It’s Christmas again in the ESOL / EFL classroom

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It’s time to dust off the old Christmas worksheets and pull out the tatty decorations. I’ve rounded up some of the best stuff on the web in terms of worksheets, shows, interactive games and song

Worksheets

The English Language Space Station has some good lessons on Christmas http://www.englishlanguagespacestation.com/ESOL.htm#Festivals and Celebrations in the UK

There are some really good Christmas worksheets from bogglesworld.com http://bogglesworldesl.com/christmas_worksheets.htm

Christmas Shows

Jackie Lawson has some really great, free Christmas shows which I have been sending and showing to my students for years and years, they’re brilliant. http://www.jacquielawson.com/cards_christmas.asp

Some great shows are also avaliable from Katie’s Cards http://www.katiescards.com/ecard-category-christmas-7763.aspx?gclid=CM_0_MGP2qUCFccKfAodLXjTkg

Interactive Games

Some great Christmas games here http://flashghetto.com/christmas

Watch as Father Christmas tells you what you will get for Christmas http://www.portablenorthpole.tv/home

Very funny dancing elf videos, you can upload your photo and watch yourself boogie at Elf Yourself http://elfyourself.jibjab.com/


Writing Cards – Christmas Cards for ESOL, ESL and EFL

 

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Can’t be bothered to read the post – Click here for the lesson on Writing Cards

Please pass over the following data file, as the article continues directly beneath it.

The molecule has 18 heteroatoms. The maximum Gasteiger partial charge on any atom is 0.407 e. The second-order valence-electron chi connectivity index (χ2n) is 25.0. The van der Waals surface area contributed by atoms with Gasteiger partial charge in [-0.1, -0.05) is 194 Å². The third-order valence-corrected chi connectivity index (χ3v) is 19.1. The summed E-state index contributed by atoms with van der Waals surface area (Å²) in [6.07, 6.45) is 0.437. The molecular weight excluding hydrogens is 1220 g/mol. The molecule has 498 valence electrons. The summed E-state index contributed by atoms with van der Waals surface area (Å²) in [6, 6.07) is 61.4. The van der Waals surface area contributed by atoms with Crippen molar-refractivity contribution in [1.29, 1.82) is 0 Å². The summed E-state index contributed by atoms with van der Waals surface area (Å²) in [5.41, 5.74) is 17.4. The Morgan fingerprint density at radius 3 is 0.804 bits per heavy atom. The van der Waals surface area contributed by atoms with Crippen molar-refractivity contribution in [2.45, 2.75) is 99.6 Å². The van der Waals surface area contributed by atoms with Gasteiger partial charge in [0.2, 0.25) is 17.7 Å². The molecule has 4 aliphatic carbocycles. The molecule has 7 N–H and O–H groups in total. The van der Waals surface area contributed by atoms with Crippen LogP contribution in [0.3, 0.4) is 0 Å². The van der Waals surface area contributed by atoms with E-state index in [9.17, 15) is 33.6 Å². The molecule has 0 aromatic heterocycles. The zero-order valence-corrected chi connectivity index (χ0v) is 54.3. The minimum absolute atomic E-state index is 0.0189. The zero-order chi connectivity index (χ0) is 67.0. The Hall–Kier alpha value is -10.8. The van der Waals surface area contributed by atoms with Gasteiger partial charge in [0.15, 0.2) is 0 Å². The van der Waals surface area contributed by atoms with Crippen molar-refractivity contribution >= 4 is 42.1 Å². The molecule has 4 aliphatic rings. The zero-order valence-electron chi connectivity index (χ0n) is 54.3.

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Sending cards is an enourmous business in the UK and the USA with the average person spending way too much time and money on them. There’s also a lot of social pressure to send and receive them especially at Christmas time. Who hasn’t been presented with a card for someone who is leaving the office, sick or getting married, and thought ‘I don’t know what to write!’?

It’s also pretty difficult for ESOL/EFL and second language English learners to write them to. I used this lesson with a group of pre-intermediate learners.

Here are the lesson stages

1. Ask the students to tell you when they last recieved a card of any description. Write a list of the cards they tell you about on the board. It might look something like this. Anniversary, wedding, congratulations, birthday, valentines, get well soon, sorry, condolences…

2. Pass out the sheet and have the students correct the mistakes then match the card messages to the people they are for.

3. Now ask students to write their own messages in response to the prompts. You could ask them to work in pairs or alone and could check the answers by getting to write on the board.

4. There are some really good electronic greetings cards on the net. You might like to show these to your students if you have an interactive whiteboad or projector.

http://www.jacquielawson.com/

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